Yes, but how it affects sound? I do not know and I do not think that Bill does. Can in such case it be attributed to an advantage of a conical horn?

 Bill Woods wrote:
When this condition is met, the horn will have very low 'air column' distortion, or distortion cause by squeezing the air at the throat. Conical horn also have good phase response, due to the reason stated above.

I commented about it above. It has no real relation to HF horns.

 Bill Woods wrote:
In short, the conical horn amplifies the sound, with the least disruption to the sound wave.

This is a loaded statement. No one knows anything about the sound wave. It is a myth that some kind of perfectly shaped sound wave sitting next to a horn’s throat and then after diving into the horn it got deformed and bent out of it’s shape. It is heavily deformed at the beginning (partially at HF) and it is heavily deformed what it leaves horns. Let do not speculate and do not bring the theoretical postulates where they are not applicable.  Did anyone ever was able to objectively measure/depict the shape of the front wave after it goes via horn? Any profile?  The electricians can objectively measure harmonic distortions and so what? Can we juts looking as the harmonic distortions ONLY to say anything about the performance of amplifier?

 Bill Woods wrote:
The sound of a conical horn system has very little trace of the "honky" sound usually associated with horn.

Hm, it does not sound appealing: has very little trace of "honk". To fix the problem it would be necessary to increase the crossover point as the driver overload the horn’s rate. However, to do so it would be very difficult and no one upper-bass driver will reach there…. So, the solution is to built not 17” conical but much larger conical driving the crossover point down, A conical that stars at 1” and end up at 500Hz will be huge, deep, with EQed out HF, will be beaming like hell, and will be very-very difficult to integrate in 4-ways system. the solution “might” be going for a Tratrix that would be much shorter, wider radiation, less beamy and with more HF… hold on! We are not in the Conic anymore… :-)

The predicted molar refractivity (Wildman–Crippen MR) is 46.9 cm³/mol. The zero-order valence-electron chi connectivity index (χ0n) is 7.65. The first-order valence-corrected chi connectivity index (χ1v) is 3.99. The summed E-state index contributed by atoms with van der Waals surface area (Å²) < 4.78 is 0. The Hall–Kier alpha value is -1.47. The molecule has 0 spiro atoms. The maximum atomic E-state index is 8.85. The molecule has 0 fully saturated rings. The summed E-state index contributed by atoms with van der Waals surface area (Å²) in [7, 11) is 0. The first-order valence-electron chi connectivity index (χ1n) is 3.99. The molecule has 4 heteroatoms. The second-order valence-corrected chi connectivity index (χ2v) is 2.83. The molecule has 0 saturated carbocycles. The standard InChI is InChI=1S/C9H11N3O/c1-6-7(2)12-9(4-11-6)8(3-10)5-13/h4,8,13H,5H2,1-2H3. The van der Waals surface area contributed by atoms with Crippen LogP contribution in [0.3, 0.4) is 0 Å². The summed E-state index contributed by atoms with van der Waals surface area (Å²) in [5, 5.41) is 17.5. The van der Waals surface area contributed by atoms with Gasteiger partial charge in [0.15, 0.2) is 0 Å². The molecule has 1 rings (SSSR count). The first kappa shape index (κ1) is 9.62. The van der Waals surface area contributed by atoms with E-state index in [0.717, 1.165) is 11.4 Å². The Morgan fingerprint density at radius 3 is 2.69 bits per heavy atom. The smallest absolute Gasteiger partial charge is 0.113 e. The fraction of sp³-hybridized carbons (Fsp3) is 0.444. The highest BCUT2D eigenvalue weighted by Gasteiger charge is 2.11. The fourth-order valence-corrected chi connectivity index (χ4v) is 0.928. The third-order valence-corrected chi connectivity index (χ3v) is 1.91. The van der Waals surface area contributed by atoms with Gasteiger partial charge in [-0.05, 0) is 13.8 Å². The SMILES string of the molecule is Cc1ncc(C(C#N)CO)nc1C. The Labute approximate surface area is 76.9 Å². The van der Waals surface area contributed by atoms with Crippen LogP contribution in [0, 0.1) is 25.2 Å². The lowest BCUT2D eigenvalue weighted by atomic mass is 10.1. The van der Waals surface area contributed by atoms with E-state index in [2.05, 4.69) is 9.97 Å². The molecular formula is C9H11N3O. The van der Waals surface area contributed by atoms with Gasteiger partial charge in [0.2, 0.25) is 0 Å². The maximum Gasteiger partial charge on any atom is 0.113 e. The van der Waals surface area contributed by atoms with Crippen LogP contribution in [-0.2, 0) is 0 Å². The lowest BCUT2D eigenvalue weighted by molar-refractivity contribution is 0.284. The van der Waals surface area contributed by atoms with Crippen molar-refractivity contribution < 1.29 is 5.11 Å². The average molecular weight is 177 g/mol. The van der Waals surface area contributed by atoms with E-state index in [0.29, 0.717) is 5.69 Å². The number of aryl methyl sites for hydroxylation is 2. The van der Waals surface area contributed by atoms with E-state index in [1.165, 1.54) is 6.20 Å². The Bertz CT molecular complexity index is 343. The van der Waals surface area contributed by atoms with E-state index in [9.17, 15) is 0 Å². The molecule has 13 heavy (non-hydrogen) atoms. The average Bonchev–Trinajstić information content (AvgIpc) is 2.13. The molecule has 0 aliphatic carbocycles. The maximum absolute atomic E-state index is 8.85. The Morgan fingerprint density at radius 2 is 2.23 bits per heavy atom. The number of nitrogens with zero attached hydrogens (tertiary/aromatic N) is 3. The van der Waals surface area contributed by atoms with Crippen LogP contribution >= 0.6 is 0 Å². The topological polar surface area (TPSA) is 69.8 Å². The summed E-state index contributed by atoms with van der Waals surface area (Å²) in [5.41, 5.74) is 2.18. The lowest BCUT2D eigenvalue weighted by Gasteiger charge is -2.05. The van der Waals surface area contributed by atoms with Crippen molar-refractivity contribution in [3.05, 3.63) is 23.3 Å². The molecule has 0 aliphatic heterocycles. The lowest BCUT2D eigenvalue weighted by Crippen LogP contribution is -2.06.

Bill Woods wrote:
Because the horn has good phase response it can be crossed over with another horn or direct radiator very smoothly.

Hm, I do not even know how to comment on it!!!

 Bill Woods wrote:
Directivity is another positive feature of a conical horn. The sound goes where you want, cutting down unwanted room reverberation.

Oh, I will take the Fifth on it. I do not want to mock Bill but it is too mockable….

 Bill Woods wrote:
The end result of all of this is that when you hear a horn system, it has a very lifelike sound. Bells and horns sound like the real thing. Nothing comes close the sound of a cello (especially the Mercury recordings with Starker.)

… and probably it all comes from a 1000Hz horn, doesn’t it?

 Bill Woods wrote:
If you were to clap your hands together in an auditorium, you will hear the echo more clearly- you literally hear more information. This is due to a linear wavefront and linear phase.

Actually this is VERY funny as it was always my one of that “secret tests” for horns installations. I always consider that if I do clap my hands in a listening room and if I head ANY reflections form the horns than it is an undeniable indication that the horn installation is very poor.

Romy the Cat